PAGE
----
The building in which a school operates might not be the most important factor for student outcomes, but it does matter. Ohio policymakers should do more to assist fiscally and educationally sound brick-and-mortar charters secure suitable facilities. To do so, the state should consider the following:

  • First, inject new money into the Community School Classroom Facility program, whose funds are likely to be spent down in the coming months. In doing so, they should set a funding amount above the original $25 million pool, allowing grantees to cover a greater portion of the construction and renovation costs. (Construction isn’t cheap—upwards of $10 million per school.) Legislators can bump up the CSCF amount either through the capital budget or next year’s operating budget.
  • Second, loosen CSCF’s eligibility requirements so that more charter schools can apply for grants. As mentioned above, the program will soon award $8 million in grants—but the strict rules in the appropriating legislation permitted less than twenty schools and just a handful of non-district operators to apply.
  • Third, in next spring’s operating budget, increase the per-student allocation from the current amount of $200 per brick-and-mortar charter pupil to an amount that more closely aligns with facility costs. Other states provide far more generous support, including upwards of $1,000 per pupil in Minnesota and California. Ohio should follow the lead of these less parsimonious states.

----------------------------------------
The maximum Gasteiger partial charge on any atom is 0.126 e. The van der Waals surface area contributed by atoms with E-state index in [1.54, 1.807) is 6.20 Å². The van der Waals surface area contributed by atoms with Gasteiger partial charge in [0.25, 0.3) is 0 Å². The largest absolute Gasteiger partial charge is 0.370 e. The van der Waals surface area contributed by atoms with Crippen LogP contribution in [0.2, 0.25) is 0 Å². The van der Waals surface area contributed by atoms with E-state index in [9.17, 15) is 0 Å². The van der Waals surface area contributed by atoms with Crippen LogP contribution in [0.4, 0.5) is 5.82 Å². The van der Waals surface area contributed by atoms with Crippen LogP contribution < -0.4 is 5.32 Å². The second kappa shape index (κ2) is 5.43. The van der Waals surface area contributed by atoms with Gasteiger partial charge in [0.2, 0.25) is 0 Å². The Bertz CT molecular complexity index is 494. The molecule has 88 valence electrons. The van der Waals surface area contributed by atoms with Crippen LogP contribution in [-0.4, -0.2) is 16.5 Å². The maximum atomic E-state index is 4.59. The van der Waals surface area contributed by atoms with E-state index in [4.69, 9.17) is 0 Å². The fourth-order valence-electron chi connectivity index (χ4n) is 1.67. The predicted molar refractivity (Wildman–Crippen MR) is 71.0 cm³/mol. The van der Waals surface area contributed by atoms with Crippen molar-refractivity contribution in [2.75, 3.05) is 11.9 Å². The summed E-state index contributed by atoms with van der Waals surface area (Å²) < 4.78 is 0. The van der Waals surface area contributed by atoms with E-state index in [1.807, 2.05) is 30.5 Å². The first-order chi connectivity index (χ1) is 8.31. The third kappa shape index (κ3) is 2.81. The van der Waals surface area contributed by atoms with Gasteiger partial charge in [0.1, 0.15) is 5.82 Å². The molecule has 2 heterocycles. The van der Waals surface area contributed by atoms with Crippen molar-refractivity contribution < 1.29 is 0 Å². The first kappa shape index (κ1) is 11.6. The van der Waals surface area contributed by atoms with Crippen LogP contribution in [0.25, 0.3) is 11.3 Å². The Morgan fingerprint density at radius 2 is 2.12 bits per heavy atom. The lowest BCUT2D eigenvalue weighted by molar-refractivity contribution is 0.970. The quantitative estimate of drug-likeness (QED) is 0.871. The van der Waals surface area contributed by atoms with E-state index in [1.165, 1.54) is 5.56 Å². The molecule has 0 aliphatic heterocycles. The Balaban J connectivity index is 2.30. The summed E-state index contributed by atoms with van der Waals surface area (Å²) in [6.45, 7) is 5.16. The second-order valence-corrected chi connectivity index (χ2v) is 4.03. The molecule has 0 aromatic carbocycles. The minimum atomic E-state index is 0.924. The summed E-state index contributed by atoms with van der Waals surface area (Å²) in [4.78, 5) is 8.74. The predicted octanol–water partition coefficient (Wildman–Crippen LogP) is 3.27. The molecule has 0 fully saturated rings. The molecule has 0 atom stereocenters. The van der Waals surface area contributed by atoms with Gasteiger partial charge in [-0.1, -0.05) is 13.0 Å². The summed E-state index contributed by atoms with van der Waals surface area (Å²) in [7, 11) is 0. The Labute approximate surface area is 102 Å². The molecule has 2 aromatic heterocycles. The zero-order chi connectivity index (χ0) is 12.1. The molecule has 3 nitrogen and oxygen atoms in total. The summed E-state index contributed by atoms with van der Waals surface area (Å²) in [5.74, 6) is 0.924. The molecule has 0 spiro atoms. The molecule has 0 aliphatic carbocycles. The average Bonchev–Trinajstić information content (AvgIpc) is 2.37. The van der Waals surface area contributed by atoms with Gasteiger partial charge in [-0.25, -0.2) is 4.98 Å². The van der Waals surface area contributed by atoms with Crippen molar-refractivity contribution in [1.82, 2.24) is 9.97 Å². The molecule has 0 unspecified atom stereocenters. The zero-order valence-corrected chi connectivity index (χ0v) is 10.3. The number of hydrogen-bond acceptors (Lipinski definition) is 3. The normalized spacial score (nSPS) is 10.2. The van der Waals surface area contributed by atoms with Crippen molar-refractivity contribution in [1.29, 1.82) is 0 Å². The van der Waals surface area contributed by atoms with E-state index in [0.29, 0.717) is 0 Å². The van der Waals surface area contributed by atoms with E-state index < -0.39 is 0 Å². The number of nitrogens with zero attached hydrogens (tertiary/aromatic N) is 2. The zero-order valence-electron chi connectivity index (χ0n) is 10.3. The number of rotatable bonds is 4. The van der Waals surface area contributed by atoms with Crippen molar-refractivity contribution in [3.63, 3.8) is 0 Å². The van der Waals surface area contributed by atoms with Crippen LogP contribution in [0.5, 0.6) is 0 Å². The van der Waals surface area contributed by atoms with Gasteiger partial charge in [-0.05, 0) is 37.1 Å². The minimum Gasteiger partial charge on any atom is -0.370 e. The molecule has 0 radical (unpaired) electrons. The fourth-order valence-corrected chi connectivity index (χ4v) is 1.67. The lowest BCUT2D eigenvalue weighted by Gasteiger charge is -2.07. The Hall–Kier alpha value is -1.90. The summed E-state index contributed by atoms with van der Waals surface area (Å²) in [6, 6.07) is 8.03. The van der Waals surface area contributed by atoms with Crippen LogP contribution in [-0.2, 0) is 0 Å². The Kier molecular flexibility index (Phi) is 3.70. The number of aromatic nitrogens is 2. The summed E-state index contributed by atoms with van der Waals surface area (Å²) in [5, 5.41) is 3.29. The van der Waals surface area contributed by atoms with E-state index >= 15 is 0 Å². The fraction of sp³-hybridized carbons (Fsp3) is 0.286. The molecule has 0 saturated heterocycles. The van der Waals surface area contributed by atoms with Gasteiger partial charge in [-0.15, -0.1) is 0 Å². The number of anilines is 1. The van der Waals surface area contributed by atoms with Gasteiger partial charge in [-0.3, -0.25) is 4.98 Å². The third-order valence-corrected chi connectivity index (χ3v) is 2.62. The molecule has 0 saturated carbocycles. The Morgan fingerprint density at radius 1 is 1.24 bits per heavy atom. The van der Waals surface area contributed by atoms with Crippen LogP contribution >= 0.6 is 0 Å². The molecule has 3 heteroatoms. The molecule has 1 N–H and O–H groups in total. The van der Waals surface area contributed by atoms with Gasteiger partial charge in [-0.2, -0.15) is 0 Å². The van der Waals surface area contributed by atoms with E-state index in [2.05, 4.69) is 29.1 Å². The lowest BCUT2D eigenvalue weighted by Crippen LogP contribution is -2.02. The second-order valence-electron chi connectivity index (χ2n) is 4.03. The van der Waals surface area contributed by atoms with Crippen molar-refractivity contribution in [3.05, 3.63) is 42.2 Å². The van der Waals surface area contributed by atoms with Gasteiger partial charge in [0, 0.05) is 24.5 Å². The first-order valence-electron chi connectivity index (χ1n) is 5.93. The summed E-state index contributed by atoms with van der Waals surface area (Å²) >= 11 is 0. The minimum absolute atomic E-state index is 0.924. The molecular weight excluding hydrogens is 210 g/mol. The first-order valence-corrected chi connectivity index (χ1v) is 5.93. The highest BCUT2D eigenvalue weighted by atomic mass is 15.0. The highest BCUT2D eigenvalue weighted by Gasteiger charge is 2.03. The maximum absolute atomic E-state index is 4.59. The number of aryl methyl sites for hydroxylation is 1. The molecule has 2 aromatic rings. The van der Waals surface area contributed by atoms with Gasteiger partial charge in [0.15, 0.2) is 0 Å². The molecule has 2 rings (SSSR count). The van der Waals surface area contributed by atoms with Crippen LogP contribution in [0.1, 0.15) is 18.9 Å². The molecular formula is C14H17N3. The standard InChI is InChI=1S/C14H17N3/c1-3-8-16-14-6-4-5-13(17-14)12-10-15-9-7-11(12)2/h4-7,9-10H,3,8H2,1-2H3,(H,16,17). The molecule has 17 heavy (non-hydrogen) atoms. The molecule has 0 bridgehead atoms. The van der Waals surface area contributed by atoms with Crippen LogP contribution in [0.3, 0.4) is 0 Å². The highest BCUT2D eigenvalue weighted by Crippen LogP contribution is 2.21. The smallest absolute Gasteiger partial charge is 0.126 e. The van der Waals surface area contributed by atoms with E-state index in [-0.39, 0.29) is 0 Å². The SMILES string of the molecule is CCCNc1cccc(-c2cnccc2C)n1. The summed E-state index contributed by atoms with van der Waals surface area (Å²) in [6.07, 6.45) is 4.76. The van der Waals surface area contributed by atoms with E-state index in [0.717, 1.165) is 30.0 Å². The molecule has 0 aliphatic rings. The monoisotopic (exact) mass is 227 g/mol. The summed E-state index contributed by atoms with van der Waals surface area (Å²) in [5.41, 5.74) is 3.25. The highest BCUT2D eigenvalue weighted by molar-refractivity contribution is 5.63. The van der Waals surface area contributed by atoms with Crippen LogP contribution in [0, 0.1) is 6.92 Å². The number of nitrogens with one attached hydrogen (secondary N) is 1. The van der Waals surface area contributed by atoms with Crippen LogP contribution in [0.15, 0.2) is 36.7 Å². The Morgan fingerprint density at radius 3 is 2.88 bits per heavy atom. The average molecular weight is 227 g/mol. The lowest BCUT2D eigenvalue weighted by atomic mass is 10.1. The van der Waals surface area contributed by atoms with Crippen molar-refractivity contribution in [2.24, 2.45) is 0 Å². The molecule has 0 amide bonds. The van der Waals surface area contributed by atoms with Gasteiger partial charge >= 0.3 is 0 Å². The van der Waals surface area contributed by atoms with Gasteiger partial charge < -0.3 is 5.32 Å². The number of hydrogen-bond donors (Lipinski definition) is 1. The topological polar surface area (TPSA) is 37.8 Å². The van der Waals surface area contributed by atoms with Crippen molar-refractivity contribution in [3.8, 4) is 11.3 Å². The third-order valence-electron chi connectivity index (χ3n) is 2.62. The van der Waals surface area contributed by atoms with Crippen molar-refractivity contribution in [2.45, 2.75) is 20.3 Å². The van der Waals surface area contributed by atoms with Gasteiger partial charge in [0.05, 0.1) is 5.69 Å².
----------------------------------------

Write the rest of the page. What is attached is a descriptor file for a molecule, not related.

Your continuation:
Too many responsible charter schools have had to scrape by with inadequate facilities. This is no longer a sustainable approach for Ohio. Charters’ ability to attract families or talented educators is hampered when their facilities lack educational, arts, or athletic amenities (much less “curbside appeal”). The lack of widespread building ownership among charter schools likely feeds a mistaken perception that they’re fly-by-night institutions. It continues to make Ohio an undesirable place for high-performing charter management organizations to locate. (Top-notch networks such as Achievement First, Uncommon Schools, or IDEA Public Schools don’t operate in Ohio.) Most troubling of all, scrimping on facilities cheats young people—many of whom come from less-advantaged families—of their opportunity to learn in a world-class environment.

In the proposed capital budget, legislators found it in their hearts to allot taxpayer dollars for stadiums, halls of fame, and barn restorations. Perhaps they can also find some money to ensure that Ohio’s 100,000 public charter school students spend eight hours a day, 180 days a year in suitable facilities.

Aaron Churchill
Aaron Churchill is the Ohio Research Director of the Thomas B. Fordham Institute.